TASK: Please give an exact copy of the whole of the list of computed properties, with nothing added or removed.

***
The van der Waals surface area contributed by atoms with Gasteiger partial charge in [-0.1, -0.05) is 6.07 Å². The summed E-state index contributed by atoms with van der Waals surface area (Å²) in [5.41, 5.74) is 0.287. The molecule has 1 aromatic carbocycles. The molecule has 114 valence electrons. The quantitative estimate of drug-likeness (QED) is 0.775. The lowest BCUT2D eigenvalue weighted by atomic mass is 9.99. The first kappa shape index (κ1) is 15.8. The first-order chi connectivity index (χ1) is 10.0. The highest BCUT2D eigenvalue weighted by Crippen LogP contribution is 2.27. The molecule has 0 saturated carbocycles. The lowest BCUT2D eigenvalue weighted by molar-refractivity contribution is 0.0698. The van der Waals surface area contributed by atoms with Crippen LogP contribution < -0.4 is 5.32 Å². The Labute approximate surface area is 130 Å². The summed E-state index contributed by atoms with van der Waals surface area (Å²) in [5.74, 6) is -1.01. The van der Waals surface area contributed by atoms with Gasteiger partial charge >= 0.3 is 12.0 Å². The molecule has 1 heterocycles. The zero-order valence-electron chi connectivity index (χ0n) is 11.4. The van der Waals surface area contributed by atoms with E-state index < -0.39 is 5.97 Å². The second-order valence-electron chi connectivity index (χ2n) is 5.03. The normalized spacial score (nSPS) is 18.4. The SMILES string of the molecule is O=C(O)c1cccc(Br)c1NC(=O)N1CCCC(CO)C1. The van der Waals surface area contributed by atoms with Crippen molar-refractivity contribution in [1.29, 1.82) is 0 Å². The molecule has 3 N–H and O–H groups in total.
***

The van der Waals surface area contributed by atoms with Gasteiger partial charge in [-0.1, -0.05) is 6.07 Å². The summed E-state index contributed by atoms with van der Waals surface area (Å²) in [5.41, 5.74) is 0.287. The molecule has 1 aromatic carbocycles. The molecule has 114 valence electrons. The quantitative estimate of drug-likeness (QED) is 0.775. The lowest BCUT2D eigenvalue weighted by atomic mass is 9.99. The first kappa shape index (κ1) is 15.8. The first-order chi connectivity index (χ1) is 10.0. The highest BCUT2D eigenvalue weighted by Crippen LogP contribution is 2.27. The molecule has 0 saturated carbocycles. The lowest BCUT2D eigenvalue weighted by molar-refractivity contribution is 0.0698. The van der Waals surface area contributed by atoms with Crippen LogP contribution < -0.4 is 5.32 Å². The Labute approximate surface area is 130 Å². The summed E-state index contributed by atoms with van der Waals surface area (Å²) in [5.74, 6) is -1.01. The van der Waals surface area contributed by atoms with Gasteiger partial charge >= 0.3 is 12.0 Å². The molecule has 1 heterocycles. The zero-order valence-electron chi connectivity index (χ0n) is 11.4. The van der Waals surface area contributed by atoms with E-state index < -0.39 is 5.97 Å². The second-order valence-electron chi connectivity index (χ2n) is 5.03. The normalized spacial score (nSPS) is 18.4. The SMILES string of the molecule is O=C(O)c1cccc(Br)c1NC(=O)N1CCCC(CO)C1. The van der Waals surface area contributed by atoms with Crippen molar-refractivity contribution in [1.29, 1.82) is 0 Å². The molecule has 3 N–H and O–H groups in total.